Andocides, Speeches (English) (XML Header) [genre: prose; rhetoric] [word count] [Andoc.].
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1.18Kindly call Callias and Stephanus—yes, and call Philippus and Alexippus. Philippus and Alexippus are related to Acumenus and Autocrator, who fled in consequence of the information lodged by Lydus; Autocrator is a nephew of the one, and Acumenus is the other's uncle. They have little reason to love the man who drove the them from this country, and they should also know better than anyone who it was who caused their exile in the first instance. [Note] Face the court, gentlemen, and state whether I have been telling the truth. Witnesses

1.19Now that you have heard the facts, gentlemen, and the witnesses have confirmed them for you, let me remind you of the version of those facts which the prosecution had the effrontery to give—for after all, the right way to conduct a defence is to recall the statements of the prosecution and disprove them. According to the prosecution, I myself gave information in the matter of the Mysteries and included my own father in my list of those present: yes, turned informer against my own father. I cannot imagine a more outrageous, a more abominable suggestion. My father was denounced by Pherecles' slave, Lydus: it was I who persuaded him to remain in Athens instead of escaping into exile—and it was only after numberless entreaties and by clinging to his knees that I did so. 1.20What, pray, was I about in informing against my father, as we are asked to believe that I did, when at the same time I was begging him to remain in Athens—begging him, that is, to let me be guilty of the consequences to himself? Again, we are to suppose that my father himself consented to face a trial which was bound to have one or other of two terrible results for him; if my information against him was deemed true, his blood would be upon my hands: if he himself was acquitted, mine would be upon his; because the law ran that whereas an informer's claim to immunity should be allowed if his information were true, he should be put to death, if it were not. Yet if there is one thing of which you are all certain, it is the fact that my father and I both escaped with our lives. That could not have happened, if I had informed against my father: either he or I would have had to die.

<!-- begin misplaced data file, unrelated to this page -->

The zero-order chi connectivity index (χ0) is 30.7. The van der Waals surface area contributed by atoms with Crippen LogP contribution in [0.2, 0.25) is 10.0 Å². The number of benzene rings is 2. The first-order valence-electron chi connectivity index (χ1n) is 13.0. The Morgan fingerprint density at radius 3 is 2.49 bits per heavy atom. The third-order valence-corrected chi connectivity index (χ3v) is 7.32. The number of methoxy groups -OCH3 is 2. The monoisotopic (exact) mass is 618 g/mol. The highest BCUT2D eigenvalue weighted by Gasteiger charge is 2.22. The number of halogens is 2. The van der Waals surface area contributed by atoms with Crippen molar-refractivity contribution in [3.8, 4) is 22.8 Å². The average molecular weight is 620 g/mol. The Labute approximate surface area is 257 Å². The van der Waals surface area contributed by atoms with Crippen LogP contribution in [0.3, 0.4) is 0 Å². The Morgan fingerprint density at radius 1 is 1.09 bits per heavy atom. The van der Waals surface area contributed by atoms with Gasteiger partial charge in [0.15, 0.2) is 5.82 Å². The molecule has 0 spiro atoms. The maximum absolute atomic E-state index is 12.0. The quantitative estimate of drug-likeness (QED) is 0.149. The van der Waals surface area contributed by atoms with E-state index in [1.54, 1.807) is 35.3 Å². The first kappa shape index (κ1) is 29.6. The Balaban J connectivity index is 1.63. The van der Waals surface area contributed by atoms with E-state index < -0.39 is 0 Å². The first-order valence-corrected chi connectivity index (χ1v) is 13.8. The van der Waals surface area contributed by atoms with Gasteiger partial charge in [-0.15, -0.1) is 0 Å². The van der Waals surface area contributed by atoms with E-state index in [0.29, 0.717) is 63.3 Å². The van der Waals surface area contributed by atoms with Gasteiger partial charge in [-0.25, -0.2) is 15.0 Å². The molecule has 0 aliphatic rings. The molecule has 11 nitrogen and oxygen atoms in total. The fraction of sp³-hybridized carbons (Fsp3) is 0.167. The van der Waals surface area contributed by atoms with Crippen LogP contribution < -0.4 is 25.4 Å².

1.21Then again, assume that he actually desired to stay. Do you imagine that his friends would have let him do so? Would they have gone bail for him? Would they not have urged him to change his mind? Would they not have begged him to find some place of refuge abroad, where he would be out of harm's way himself and would avoid causing my death also?

1.22But to return to facts: when prosecuting Speusippus for making an illegal proposal, one thing upon which my father insisted repeatedly was that he had never visited Pherecles at Themacus in his life; and he offered the defence the opportunity of examining his slaves under torture [Note]; those who were ready to hand over their slaves, he said, ought not to meet with a refusal of the test which they were proposing, when those who were not ready to hand them over were forced to do so. You all know my father's challenge to be a fact. Now if there is any truth in the prosecution's assertion, what had Speusippus to reply but: “Why talk of slaves, Leogoras? Has not your son here informed against you? Does not he say that you were at Themacus? Andocides, prove your father guilty, or your chance of a pardon is gone.” Was that Speusippus' natural retort or not, gentlemen? 1.23I for one think so. In fact, if I ever entered a court, if I was ever mentioned in connexion with the affair, or if there is any recorded information or list containing my name, let alone any for which I was myself responsible, anyone who wishes is welcome to step up here and prove it against me. For my own part, I have never known anyone tell so outrageous or so unconvincing a story. All that was necessary, they imagined, was sufficient effrontery to bring a charge; the possibility of their being refuted did not disturb them in the least. Be consistent, then. 1.24Had this accusation of theirs been true, your anger would have fallen upon me, and you would have considered the severest penalty justified. So now that you see them to be lying, I demand that you look upon them instead as scoundrels—and with good reason too: for if the worst of their charges are shown to be conspicuously false, I shall hardly find it difficult to prove the same of those which are less serious.

1.25Such, then, were the informations lodged in connexion with the Mysteries; they were, as I say, four in number. I have read you the names of those who went into exile after each, and the witnesses have given their evidence. I shall now do something more to convince you, gentlemen. Of those who went into exile as a result of the profanation of the Mysteries, some died abroad; but others have returned and are living in Athens. These last are present in court at my request. 1.26Any of them who wishes is welcome to prove, in the time now allotted to me, [Note] that I was responsible for the exile of any of their number, that I informed against any of them, or that the various groups did not go into exile in consequence of the particular informations which I have described to you. If I am shown not to be speaking the truth, you may punish me as you will. I shall now interrupt my defence and give place to anyone who wishes to step up here.



Andocides, Speeches (English) (XML Header) [genre: prose; rhetoric] [word count] [Andoc.].
<<Andoc. 1.13 Andoc. 1.21 (Greek) >>Andoc. 1.30

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